Amy Gutmann

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For the novelist, see Amy Gutman.
Amy Gutmann
Amy Gutmann.jpg
8th President of the University of Pennsylvania
Incumbent
Assumed office
2004
Preceded by Judith Rodin
Personal details
Born (1949-11-19) November 19, 1949 (age 64)
Brooklyn, New York
Spouse(s) Michael W. Doyle
Children Abigail
Alma mater Radcliffe College
London School of Economics
Harvard University
Religion Judaism

Amy Gutmann (born November 19, 1949) is the eighth president of the University of Pennsylvania and Christopher H. Browne Distinguished Professor of Political Science in the School of Arts and Sciences and Professor of Communication in the Annenberg School for Communication at Penn, with secondary faculty appointments in philosophy in the School of Arts and Sciences and the Graduate School of Education.[1][2] She is an award-winning political theorist who taught at Princeton University from 1976 to 2004 and served as its provost.

Personal life[edit]

Born in Brooklyn, New York, the daughter of Kurt and Beatrice Gutmann, Amy Gutmann was raised in Monroe, New York. Her father fled Nazi Germany in 1934 as a college student and brought his entire family, including four siblings, to join him—first in Bombay, India, and then in the United States after World War II. She told Adam Bryant of the New York Times [3] in June 2011 that "The biggest influences on me for leading preceded my ever even thinking of myself as a leader — particularly my father’s experience leaving Nazi Germany. Because I would not even exist if it weren’t for his combination of courage and farsightedness. He saw what was coming with Hitler and he took all of his family and left for India. That took a lot of courage. That is always something in the back of my mind." [4] She is married to Michael Doyle, professor of law and international affairs at Columbia University. They have one daughter, Abigail, who is an associate professor of chemistry at Princeton University.[5]

Academic career[edit]

Gutmann graduated as class valedictorian from Monroe-Woodbury High School in Monroe, New York before entering Radcliffe College of Harvard University in 1967 on a scholarship with sophomore standing. She received an A.B. magna cum laude from Radcliffe College in 1971, a M.Sc. in political science from the London School of Economics in 1972, and a Ph.D. in political science from Harvard University in 1976.[6]

Through her writings, Gutmann has consistently sought to bridge theory and policy to advance the core values of a civil democratic society: liberty, opportunity and mutual respect. Her first major contribution to political philosophy was her book Democratic Education (1987; revised 1999). The book addresses the central questions in the political theory of education: How should a democratic society make decisions about education? What should children be taught? How should citizens be educated?

The book also takes on some contemporary scholarly debates: What is the appropriate response of democratic education to the challenge of multiculturalism? Should schools try to cultivate patriotic or cosmopolitan sentiments among students?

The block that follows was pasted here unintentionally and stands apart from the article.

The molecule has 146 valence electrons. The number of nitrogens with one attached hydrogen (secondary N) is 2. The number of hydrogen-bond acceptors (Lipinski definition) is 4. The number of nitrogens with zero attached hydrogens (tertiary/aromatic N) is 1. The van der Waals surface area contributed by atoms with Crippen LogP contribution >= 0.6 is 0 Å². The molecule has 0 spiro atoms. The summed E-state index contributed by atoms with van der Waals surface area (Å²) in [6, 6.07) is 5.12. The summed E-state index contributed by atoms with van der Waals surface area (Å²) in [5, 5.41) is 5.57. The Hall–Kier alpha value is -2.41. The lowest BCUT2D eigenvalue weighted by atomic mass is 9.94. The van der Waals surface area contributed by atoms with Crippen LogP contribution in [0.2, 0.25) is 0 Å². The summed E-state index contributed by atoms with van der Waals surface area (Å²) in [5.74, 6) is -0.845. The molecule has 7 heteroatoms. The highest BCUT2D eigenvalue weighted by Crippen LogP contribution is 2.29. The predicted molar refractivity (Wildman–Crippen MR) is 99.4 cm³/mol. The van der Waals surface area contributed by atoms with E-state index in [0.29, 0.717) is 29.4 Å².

Gutmann’s second major contribution to political philosophy is a theory of deliberative democracy that she developed in collaboration with Harvard political scientist Dennis Thompson. Democracy and Disagreement (1996) calls for more reasoned argument in everyday politics. Deliberation can inform decision making through reasoned argument and develop society’s collective capacity to pursue justice while finding mutually acceptable terms of social cooperation—even when disagreements persist.

Democracy and Disagreement has been both praised as an effective remedy for polarized politics and criticized as impractical. A collection of pro and con essays was published in Deliberative Politics, edited by Stephen Macedo.

Gutmann’s third major contribution to political philosophy is her analysis of group identity and its intersection with justice. In Identity in Democracy (2003), Gutmann argues that identity groups as such are neither friends nor enemies of democratic justice. She analyzes the legitimate but also problematic parts played by group identity in democratic politics and draws distinctions among the various types of identity group politics.

In May 2012, Gutmann published her 16th book, The Spirit of Compromise: Why Governing Demands It and Campaigning Undermines It (Princeton University Press), with co-author Dennis Thompson of Harvard University. The authors posit that the difficulty of compromise is built into the democratic process itself, but so is the need for compromise. A better understanding and appreciation of compromise might be especially useful in this time of political polarization.[7] Paul Starr of The New Republic said The Spirit "Provide[s] grist for thinking through the difficulties of compromise in [domestic policy], from tragic choices at desperate moments of history to the routine nastiness in American public life today. . . . Until recently, who would have thought it necessary to offer Americans advice in the ways of compromise? We used to enjoy a reputation for being a practical-minded people, our politicians being regarded as an all-too-flexible species. But something has changed, and according to Gutmann and Thompson, the change has to do with the relation of campaigning and governing. . . . Gutmann and Thompson end their book with recommendations to strengthen the spirit and practice of compromise."[8]